Urban stormwater management in the City of Scotts Valley

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Image 1. View of Carbonera Creek - Branciforte Creek intersection


Scotts Valley is a small city within Santa Cruz County, California, located approximately six miles north of the city of Santa Cruz. Scotts Valley lies within the San Lorenzo River watershed [1], with the primary land use represented by medium- to low-density residential development with a growing commercial/industrial sector [2]. Carbonera Creek, a perennial stream that eventually flows into the San Lorenzo River, is the central waterway and main recipient of urban storm water within Scotts Valley.The city of Scotts Valley published a Storm Water Management Plan (SWMP) in 2009 in accordance with the National Pollution Discharge Elimination System (NPDES) General Permit requirements for small Municipal Seperate Storm Sewer Systems (MS4) [3].


Local Regulatory Background

Scotts Valley Municipal Code

Chapter 12.14: Stormwater and Urban Runoff Pollution Control


Resources at Stake

The most common pollutants entering the Carbonera Creek via storm water runoff within Scotts Valley include sediment, pesticides and herbicides, nutrients, heavy metals, toxins, oil and grease, solvents, viruses, and bacteria [4]. These pollutants impair waterways physically, through sediment transport affecting turbidity and flow rate, and biologically, through nitrification and exposure of harmful toxins to the biological community. Steelhead, listed as a threatened species under the ESA, are commonly found within the San Lorenzo river and its tributaries; impairment of riparian habitats within the San Lorenzo River Watershed could significantly affect the rehabilitation of Steelhead within this region [5].

Management Strategies

The following lists Scotts Valley's Best Management Practices (BMPs) for storm water runoff, as listed by the Scotts Valley SWMP of 2009 [6]:

BMP 1: Public Education and Outreach

  • The Public Education and Outreach program achieves public outreach through thBrochures
  • Children's Educational Program
  • Local Events
  • Storm Water Information on the City's Website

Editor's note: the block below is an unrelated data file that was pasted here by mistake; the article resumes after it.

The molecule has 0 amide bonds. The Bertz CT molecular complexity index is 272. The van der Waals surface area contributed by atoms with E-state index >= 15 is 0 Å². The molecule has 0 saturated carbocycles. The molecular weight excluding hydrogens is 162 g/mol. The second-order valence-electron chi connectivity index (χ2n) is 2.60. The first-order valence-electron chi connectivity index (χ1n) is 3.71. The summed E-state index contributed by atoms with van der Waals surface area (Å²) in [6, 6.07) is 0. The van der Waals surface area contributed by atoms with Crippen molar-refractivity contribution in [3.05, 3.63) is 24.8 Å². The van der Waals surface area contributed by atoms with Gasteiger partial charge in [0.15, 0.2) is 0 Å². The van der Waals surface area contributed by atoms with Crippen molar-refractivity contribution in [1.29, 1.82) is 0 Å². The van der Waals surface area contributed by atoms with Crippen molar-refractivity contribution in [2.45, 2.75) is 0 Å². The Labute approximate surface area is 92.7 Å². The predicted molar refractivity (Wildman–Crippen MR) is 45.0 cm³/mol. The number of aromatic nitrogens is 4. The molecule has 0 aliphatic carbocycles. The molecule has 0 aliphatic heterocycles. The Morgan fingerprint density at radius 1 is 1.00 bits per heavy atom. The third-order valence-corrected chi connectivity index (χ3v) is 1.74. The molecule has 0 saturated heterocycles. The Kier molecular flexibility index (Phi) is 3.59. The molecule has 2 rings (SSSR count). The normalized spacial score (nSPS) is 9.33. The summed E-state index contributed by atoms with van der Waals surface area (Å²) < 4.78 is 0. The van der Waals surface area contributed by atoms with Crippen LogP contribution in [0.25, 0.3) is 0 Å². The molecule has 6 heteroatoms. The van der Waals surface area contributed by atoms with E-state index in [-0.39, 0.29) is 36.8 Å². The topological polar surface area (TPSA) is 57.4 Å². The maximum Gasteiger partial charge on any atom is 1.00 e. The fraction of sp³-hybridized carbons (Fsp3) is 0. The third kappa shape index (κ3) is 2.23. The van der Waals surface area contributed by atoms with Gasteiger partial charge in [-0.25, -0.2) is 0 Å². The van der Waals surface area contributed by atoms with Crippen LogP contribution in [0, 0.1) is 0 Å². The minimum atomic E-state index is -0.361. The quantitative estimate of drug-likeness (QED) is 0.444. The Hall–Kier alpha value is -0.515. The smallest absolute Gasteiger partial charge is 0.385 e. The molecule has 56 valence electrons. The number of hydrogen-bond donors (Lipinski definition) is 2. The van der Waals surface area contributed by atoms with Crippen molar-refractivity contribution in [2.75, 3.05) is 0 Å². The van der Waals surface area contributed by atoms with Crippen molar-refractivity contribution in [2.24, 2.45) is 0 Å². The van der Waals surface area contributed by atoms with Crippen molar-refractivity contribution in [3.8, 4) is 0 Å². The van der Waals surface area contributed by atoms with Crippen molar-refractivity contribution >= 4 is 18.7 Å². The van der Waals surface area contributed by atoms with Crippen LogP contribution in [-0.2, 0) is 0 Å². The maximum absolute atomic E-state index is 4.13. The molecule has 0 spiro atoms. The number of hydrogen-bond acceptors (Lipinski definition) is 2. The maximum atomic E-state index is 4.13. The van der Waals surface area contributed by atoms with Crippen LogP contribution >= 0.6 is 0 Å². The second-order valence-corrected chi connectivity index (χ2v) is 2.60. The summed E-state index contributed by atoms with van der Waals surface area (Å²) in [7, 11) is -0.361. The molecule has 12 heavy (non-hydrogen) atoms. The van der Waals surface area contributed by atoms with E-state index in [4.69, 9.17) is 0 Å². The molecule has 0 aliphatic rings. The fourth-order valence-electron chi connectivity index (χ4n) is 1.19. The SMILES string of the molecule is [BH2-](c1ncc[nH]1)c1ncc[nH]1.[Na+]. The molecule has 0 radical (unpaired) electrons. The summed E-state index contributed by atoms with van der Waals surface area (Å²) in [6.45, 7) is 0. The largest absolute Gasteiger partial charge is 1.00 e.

• Evaluate Community Based Marketing Strategies
  • Education/Outreach for Commercial Activities

BMP 2: Public Involvement and Participation

  • Storm Drain Labeling
  • Storm Water Hotline
  • Interagency Coordination
  • Public Meetings

BMP 3: Illicit Discharge Detection and Elimination

  • Non Storm Water Discharge
  • Develop a Storm Water Ordinance that Addresses Illicit Discharge
  • Maintain a Master Storm Drain Map
  • Illicit Discharge/Connection Investigation and Abatement
  • Respond to Reported Spills, Sewer Overflows and Illegal Discharges

BMP 4: Construction Site Storm Water Runoff Control

  • Grading Ordinance
  • Construction Site Inspections
  • Public Comment

BMP 5: Post-Construction Storm Water Management in New and Re-developments

  • Enforceable Mechanisms
  • Project Review Process
  • Post Construction BMP Inspection
  • Hydromodification Control Criteria
  • Applicability Thresholds
  • Implementation Strategy for LID and Hydromodification Control
  • Long Term Watershed Protection
  • TMDL for Carbonera Creek and Camp Evers Tributary

BMP 6: Pollution Prevention/Good Housekeeping for Municipal Operations

  • City Storm Drain Maintenance
  • Street Sweeping Operations
  • Citywide BMPs
  • Municipal Inspections
  • Training

BMP 7: Program Effectiveness Assessment



  1. Santa Cruz County Watersheds
  2. City of Scotts Valley Zoning Map
  3. City of Scotts Valley Storm Water Management Plan, 2009
  4. City of Scotts Valley Storm Water Management Plan, 2009
  5. U.S. Fish and Wildlife Service: Species Profile
  6. City of Scotts Valley Storm Water Management Plan, 2009


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